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Pioneer Profiles: T

Talbot, Senator Peter

Peter Talbot came West in 1890, to teach school, at Fort Macleod. He was there for two years and then moved to Lacombe and homesteaded, raising purebred cattle. Peter was born in 1854 in Wellington Co., Ontario and died in 1919 at Lacombe, Alberta. He was married at Guelph, Ontario, in 1879 to Clara Card, who was born there in 1854 and died in 1947 at North Vancouver, B.C. There were four children in the family. Peter was President of the Purebred Cattle Breeders Association, in 1901 and 1902. He was elected to the Legislative Assembly of the Northwest Territories Government. In 1902 he was elected as a member of Parliament for the Constituency of Strathcona. In 1904, he was appointed to the Senate.

Taylor, Harry (Kamoose)

"Kamoose" built a Stopping place at Fort Macleod in 1881. He was born in 1824 on the Isle of Wight, England and died at Lethbridge, Alberta in 1901. He was a member of the South West Cattle Association. He retired from the Stopping place in 1892, to his farm.

Taylor, Sykes

Sykes Taylor was at Morley, Alberta in 1886. He was born in 1868 at Yorkshire, England and died in 1936 at Cochrane, Alberta. He was married at Morley in 1893 to Annie Maria Smith. She was born in 1875 at Suffolk, England and died in 1962 at Calgary, Alberta. There were eight children in the family.

Tedford, Jim

Mr. Tedford came west in the spring of 1888 and homesteaded northwest of Cluney. A keen business man Jim made money in Gleichen boom days. Tedford's were fortunate in having a good water supply. They raised cattle. It cost next to nothing to produce a full grown steer on free prairie grass and good water. He retired in 1916 to live in Burnaby, BC.

Thew, George William

George Thew and his family were in Fort Macleod in 1885. He was born in 1858 at Toronto, Ontario and died in 1930 at Fort Macleod , Alberta. George married Martha Weatherhog, who was born in England in 1862 and died in 1920 at Peace River, Alberta. They had three children.

Thiboutot, Felix A.

Felix farmed in the Pincher Creek area, in 1889, coming in advance of his family, who came in 1891. He was born in 1855 at Cacouna, Quebec and died in 1923 at Pincher Creek, Alberta. He married Mary Ann Bellefleur, at Green River, N.B., in 1881, who was born at Green River in 1857 and died in 1913 at Pincher Creek. They had three children.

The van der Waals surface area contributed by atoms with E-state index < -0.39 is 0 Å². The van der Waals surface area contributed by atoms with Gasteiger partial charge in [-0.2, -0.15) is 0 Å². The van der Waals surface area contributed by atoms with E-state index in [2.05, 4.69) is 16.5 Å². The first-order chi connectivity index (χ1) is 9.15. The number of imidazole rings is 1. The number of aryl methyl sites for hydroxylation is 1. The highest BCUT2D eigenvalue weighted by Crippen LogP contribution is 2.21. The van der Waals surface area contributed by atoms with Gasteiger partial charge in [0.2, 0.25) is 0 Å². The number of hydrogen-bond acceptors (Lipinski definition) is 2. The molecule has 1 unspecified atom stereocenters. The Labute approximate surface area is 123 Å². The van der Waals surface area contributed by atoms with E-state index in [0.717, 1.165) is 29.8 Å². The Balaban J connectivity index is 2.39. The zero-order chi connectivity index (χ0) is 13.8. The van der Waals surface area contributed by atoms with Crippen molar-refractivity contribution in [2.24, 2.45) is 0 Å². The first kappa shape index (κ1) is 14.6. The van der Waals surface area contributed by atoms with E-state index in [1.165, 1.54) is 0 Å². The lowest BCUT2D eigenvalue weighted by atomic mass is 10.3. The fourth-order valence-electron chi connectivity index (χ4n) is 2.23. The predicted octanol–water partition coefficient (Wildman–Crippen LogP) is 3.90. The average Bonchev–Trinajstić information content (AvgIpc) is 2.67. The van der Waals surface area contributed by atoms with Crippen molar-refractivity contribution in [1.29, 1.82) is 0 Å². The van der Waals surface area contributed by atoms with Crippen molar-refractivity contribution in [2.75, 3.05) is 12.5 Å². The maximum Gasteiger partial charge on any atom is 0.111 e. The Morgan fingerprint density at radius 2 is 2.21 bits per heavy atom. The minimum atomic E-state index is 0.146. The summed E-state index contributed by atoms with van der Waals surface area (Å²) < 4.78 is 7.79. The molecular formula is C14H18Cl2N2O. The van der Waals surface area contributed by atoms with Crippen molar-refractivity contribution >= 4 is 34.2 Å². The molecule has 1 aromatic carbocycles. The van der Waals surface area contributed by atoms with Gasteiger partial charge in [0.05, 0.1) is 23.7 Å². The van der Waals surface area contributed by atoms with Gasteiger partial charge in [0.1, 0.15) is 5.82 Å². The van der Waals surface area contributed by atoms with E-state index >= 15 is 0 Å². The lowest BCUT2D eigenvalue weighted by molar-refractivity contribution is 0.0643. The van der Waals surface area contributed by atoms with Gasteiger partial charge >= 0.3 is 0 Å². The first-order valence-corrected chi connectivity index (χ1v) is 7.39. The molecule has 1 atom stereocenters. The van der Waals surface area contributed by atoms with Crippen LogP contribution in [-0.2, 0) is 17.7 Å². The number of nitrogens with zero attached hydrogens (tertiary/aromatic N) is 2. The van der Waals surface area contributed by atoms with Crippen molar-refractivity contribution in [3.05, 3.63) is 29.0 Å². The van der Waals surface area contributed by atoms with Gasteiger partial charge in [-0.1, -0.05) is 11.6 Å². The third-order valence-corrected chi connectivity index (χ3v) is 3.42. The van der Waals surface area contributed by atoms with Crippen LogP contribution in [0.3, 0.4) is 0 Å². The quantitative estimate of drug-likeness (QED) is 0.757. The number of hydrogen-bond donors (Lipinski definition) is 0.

Thomas, Robert Cadigan

Thomas came to Calgary in 1881 and settled at the mouth of Pine Creek, seventeen miles southeast of Calgary, for ten years. He was born in 1862 at Bridgend, Glamorganshire, South Wales, U.K and died in 1950 at Calgary, Alberta. In 1887 at Midnapore, Alberta he married Agnes Egerie Louise Shaw, who was born in 1866/7 at Kent, England and died in 1947 at Calgary. They had four children. He moved into Calgary to engage in the Thomas Ice and Fuel Co. Later he was in Real Estate, erecting the Thomas and Cadogan blocks. He was a City of Calgary Alderman in 1905.

Thompson, Charles

Mr. Thompson arrived in Lethbridge in 1885.

Thompson, David

David Thompson was born in Wales in 1770. His father died when he was two, his mother placed him in a charity institution called Grey Coat School. At age fourteen he joined the Hudson Bay Co. as an apprentice and arrived in Churchill in 1784 and was under the governorship of Samuel Hearne. In 1788 he broke his leg and while recuperating he studied under P. Turnor, the HBCs' surveyor where he learned map making and became one of the best navigators and astronomers in Canada. He married Charlotte Small who was part Cree and raised a family of eleven children. In 1897 he left the employ of the HBC and walked seventy five miles to the North West Trading Co. at Reindeer River. He spent the next twenty seven years in their employ. They spent the remaining years of their lives in Quebec where David continued to make maps. His view of Indians bordered on reverence. He blamed Europeans for everything and every wrong committed in the New World. The red man had a perfect balance until the fur traders came and desecrated their natural paradise.

Thomson, M.P.